Regunberg introduces bill to lower high cost of prescription drugs
With new access to information about manufacturers’ costs, the state could identify and intervene on significantly high drug prices.
STATE HOUSE – Rep. Aaron Regunberg has introduced legislation to create greater transparency in the prescription drug industry and to protect consumers from unreasonable prices for certain high value drugs.
“Everywhere I go across our state, I hear a similar concern — the monstrous cost of prescription drugs,” said Representative Regunberg (D-Dist. 4, Providence). “From my next-door neighbors in Providence, to families in South County, to elders in the East Bay, Rhode Islanders are forced to make upsetting and unacceptable choices between their prescriptions on the one hand and their groceries, housing and basic needs on the other — all while pharmaceutical corporations and their CEOs see profits soar. That’s why the first new piece of legislation I introduced this year is a bill requiring cost transparency and limiting the maximum allowable prices that manufacturers may charge for certain high-cost drugs. The pharmaceutical industry has incredible influence and power. We need policies designed for all of us who can’t afford corporate lobbyists.”
The bill (2018-H 7042), which Representative Regunberg introduced Jan. 3, would establish a board of pharmacy to examine how prescription drug manufacturers set the price for certain prescriptions, and give it the authority to set a maximum allowable price to protect the Rhode Island consumers.
The board of pharmacy would work with the Department of Health to create an annual list of critical prescription drugs for which there is a significant public interest in understanding the development of pricing.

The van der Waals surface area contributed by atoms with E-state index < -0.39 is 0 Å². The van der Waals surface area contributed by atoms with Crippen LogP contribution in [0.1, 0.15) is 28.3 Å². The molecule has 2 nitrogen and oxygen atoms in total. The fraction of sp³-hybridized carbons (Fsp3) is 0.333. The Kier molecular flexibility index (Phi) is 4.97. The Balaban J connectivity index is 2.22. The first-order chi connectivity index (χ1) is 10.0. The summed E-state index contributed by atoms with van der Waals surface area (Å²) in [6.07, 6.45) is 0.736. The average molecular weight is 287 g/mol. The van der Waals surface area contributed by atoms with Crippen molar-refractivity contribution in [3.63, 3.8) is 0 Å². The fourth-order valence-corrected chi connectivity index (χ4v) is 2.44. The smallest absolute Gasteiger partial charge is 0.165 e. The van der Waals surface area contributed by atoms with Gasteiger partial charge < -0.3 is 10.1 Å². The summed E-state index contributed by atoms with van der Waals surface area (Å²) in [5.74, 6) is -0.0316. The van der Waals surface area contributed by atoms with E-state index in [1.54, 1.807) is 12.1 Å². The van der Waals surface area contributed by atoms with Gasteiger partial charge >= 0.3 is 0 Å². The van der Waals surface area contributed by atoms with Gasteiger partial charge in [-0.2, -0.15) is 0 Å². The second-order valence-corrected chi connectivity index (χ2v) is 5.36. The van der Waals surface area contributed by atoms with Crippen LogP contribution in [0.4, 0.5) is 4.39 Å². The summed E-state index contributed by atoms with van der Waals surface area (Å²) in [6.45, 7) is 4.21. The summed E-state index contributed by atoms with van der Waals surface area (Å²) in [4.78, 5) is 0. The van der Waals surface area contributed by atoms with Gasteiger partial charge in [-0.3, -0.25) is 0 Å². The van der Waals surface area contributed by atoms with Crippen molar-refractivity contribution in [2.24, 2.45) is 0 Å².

Manufacturers of these listed drugs would share information with the board including the cost of research, production, and marketing for those drugs. If the board determines that the price of a drug is significantly high given the manufacturers’ costs, it would have the authority to protect consumers by setting a maximum allowable price that manufactures can charge for it.
The process would be a way to prevent price-gouging in an industry upon which many patients’ lives depend, said Representative Regunberg.
The soaring price of EpiPen, the life-saving injectable device that can stop anaphylaxis, drew attention in recent years after the price of a two-pack rose from $103.50 in 2009 to more than $608.61 in 2016. (EpiPen manufacturer Mylan introduced a generic that costs $300 as a result of the controversy.) The year before, Turing Pharmaceuticals acquired rights to Daraprim, a drug used to treat the parasite-borne disease toxoplasmosis, and raised its price by 5,000 percent, from $13.50 per pill to $750. Sovaldi, a highly effective drug for hepatitis C — is $1,000 per pill, or $84,000 for the 12-week course of treatment.
The bill is co-sponsored by Rep. Lauren H. Carson (D-Dist. 75, Newport), Rep. Gregg Amore (D-Dist. 65, East Providence), Rep. Patricia A. Serpa (D-Dist. 27, West Warwick, Coventry, Warwick) and Rep. James N. McLaughlin (D-Dist. 57, Cumberland, Central Falls).
For more information, contact:
Meredyth R. Whitty, Publicist
State House Room 20
Providence, RI 02903